Tuesday, July 12, 2011

Derek Jeter May Actually Owe Taxes on Historic Baseball

There was a story out today that Christian Lopez, the guy who caught and returned the ball to Derek Jeter may owe approximately $14,000 in taxes. He apparently received approximately $50,000 in return for the baseball in the way of season tickets at Yankee Stadium, some bats, and other memorabilia. However, in my opinion, Mr. Lopez is getting some bad tax advice, because actually it is Mr. Jeter who may owe the taxes.

Under IRS rules, people are allowed to barter or exchange collectibles. The IRS expects that when two people barter and exchange of collectibles, then the one who has a gain in value has to report that gain on their tax return.

Let us look at this case a little more carefully. In this case, Mr. Lopez caught the ball, therefore he was the rightful owner of it. After the baseball game, Mr. Lopez met Mr. Jeter and gave him the historic baseball. In exchange, Mr. Lopez received several items.

  1. Four Champion Suites tickets for the remainder of the season.
  2. Three autographed baseball bats.
  3. Three autographed baseballs.
  4. Four front row Legends seats for a game at Yankee Stadium.
This was a typical barter transaction that is done in the baseball memorabilia world all the time, albeit with different items being exchanged.

When you really look at this from Mr. Lopez's standpoint, the value of the baseball was probably worth more than the four items received in exchange. If it was worth say $100,000 for example, then Mr. Lopez needs to give Mr. Jeter a 1099 B for the difference in value. According to a New York Times article on this subject, the four items received by Mr. Lopez in exchange from Mr. Jeter was worth approximately $50,000. Therefore, Mr. Lopez could possibly give Mr. Jeter a 1099 B for the $50,000 difference in my example. Also, Mr. Lopez would not owe any taxes. Instead, Mr. Jeter would owe the taxes.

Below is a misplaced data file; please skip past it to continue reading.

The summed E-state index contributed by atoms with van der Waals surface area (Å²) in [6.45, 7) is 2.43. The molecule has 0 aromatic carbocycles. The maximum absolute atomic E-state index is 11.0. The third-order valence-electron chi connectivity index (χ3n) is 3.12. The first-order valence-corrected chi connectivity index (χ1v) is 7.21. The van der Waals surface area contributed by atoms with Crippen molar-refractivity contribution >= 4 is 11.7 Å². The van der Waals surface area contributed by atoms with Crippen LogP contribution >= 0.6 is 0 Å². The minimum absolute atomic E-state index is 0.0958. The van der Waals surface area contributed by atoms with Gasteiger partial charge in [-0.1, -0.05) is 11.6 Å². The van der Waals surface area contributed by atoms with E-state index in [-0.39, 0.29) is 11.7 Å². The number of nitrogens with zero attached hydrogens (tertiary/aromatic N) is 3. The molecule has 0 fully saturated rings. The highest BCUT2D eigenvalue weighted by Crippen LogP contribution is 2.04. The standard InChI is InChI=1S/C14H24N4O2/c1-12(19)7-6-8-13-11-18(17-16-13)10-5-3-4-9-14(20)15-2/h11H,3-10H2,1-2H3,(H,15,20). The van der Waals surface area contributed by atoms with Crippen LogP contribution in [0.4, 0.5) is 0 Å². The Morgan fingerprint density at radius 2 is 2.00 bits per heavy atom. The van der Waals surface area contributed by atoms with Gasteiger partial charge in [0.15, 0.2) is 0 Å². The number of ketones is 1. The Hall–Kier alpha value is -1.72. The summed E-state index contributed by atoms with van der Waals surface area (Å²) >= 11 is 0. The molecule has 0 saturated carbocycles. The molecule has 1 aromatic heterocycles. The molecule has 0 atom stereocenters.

Here is the New York Times article link.


Only if the baseball was valued at less than the items Mr. Lopez received in exchange for the baseball, would he then owe taxes. The Pawn Stars show star, Rick Harrison was quoted as saying that he would have given him roughly $30,000 to $40,000 for the baseball. In this case, if Mr. Lopez sold it outright, then he would owe taxes on whatever he received for the sale. However, a sale never took place. To me, this was clearly a barter exchange of collectibles. Also, I fail to see how Mr. Lopez would owe taxes on this barter exchange, because the baseball would easily be valued at $50,000 or more.

I believe people are jumping the gun a little bit on sticking Mr. Lopez with a tax bill. It is surprising to me that a Derek Jeter fan who is also a tax professional has not offered to step in and help Mr. Lopez file the necessary forms for this barter exchange. Come on people. I cannot be the only one in the country who knows this fact. If you happen to know Mr. Lopez, then maybe you might want to do him a favor and forward him a link to this blog.

I have a Niekro brothers autographed baseball that I might do a barter exchange with Mr. Lopez for one of those Derek Jeter baseballs. I could even throw in a Colorado Silver Bullets women's autographed baseball too. That sounds like a fair barter exchange value for value.